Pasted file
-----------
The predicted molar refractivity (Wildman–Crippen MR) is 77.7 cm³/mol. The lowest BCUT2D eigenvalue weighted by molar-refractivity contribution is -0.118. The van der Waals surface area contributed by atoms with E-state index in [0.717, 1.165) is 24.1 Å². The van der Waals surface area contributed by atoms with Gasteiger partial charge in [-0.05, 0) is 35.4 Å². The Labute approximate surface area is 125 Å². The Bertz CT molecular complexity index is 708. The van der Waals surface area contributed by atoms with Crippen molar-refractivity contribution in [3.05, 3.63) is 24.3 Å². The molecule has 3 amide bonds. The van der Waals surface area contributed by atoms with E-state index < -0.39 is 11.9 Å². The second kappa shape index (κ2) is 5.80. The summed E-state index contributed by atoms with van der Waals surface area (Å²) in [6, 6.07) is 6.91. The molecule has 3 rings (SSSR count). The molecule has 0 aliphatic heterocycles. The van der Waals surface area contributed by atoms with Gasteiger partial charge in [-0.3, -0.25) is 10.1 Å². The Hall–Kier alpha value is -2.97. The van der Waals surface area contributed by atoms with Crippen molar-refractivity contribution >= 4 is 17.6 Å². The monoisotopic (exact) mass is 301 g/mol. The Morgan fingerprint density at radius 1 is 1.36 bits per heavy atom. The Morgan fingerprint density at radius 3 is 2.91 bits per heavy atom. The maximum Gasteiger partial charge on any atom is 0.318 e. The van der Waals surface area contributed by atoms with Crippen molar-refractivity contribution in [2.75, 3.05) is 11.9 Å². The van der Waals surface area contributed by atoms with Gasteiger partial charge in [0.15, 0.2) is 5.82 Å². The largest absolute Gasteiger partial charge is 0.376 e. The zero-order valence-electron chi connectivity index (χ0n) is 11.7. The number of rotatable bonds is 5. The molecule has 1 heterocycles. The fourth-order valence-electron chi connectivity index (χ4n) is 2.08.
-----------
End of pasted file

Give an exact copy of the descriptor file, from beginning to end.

The predicted molar refractivity (Wildman–Crippen MR) is 77.7 cm³/mol. The lowest BCUT2D eigenvalue weighted by molar-refractivity contribution is -0.118. The van der Waals surface area contributed by atoms with E-state index in [0.717, 1.165) is 24.1 Å². The van der Waals surface area contributed by atoms with Gasteiger partial charge in [-0.05, 0) is 35.4 Å². The Labute approximate surface area is 125 Å². The Bertz CT molecular complexity index is 708. The van der Waals surface area contributed by atoms with Crippen molar-refractivity contribution in [3.05, 3.63) is 24.3 Å². The molecule has 3 amide bonds. The van der Waals surface area contributed by atoms with E-state index < -0.39 is 11.9 Å². The second kappa shape index (κ2) is 5.80. The summed E-state index contributed by atoms with van der Waals surface area (Å²) in [6, 6.07) is 6.91. The molecule has 3 rings (SSSR count). The molecule has 0 aliphatic heterocycles. The van der Waals surface area contributed by atoms with Gasteiger partial charge in [-0.3, -0.25) is 10.1 Å². The Hall–Kier alpha value is -2.97. The van der Waals surface area contributed by atoms with Crippen molar-refractivity contribution >= 4 is 17.6 Å². The monoisotopic (exact) mass is 301 g/mol. The Morgan fingerprint density at radius 1 is 1.36 bits per heavy atom. The Morgan fingerprint density at radius 3 is 2.91 bits per heavy atom. The maximum Gasteiger partial charge on any atom is 0.318 e. The van der Waals surface area contributed by atoms with Crippen molar-refractivity contribution in [2.75, 3.05) is 11.9 Å². The van der Waals surface area contributed by atoms with Gasteiger partial charge in [0.15, 0.2) is 5.82 Å². The largest absolute Gasteiger partial charge is 0.376 e. The zero-order valence-electron chi connectivity index (χ0n) is 11.7. The number of rotatable bonds is 5. The molecule has 1 heterocycles. The fourth-order valence-electron chi connectivity index (χ4n) is 2.08.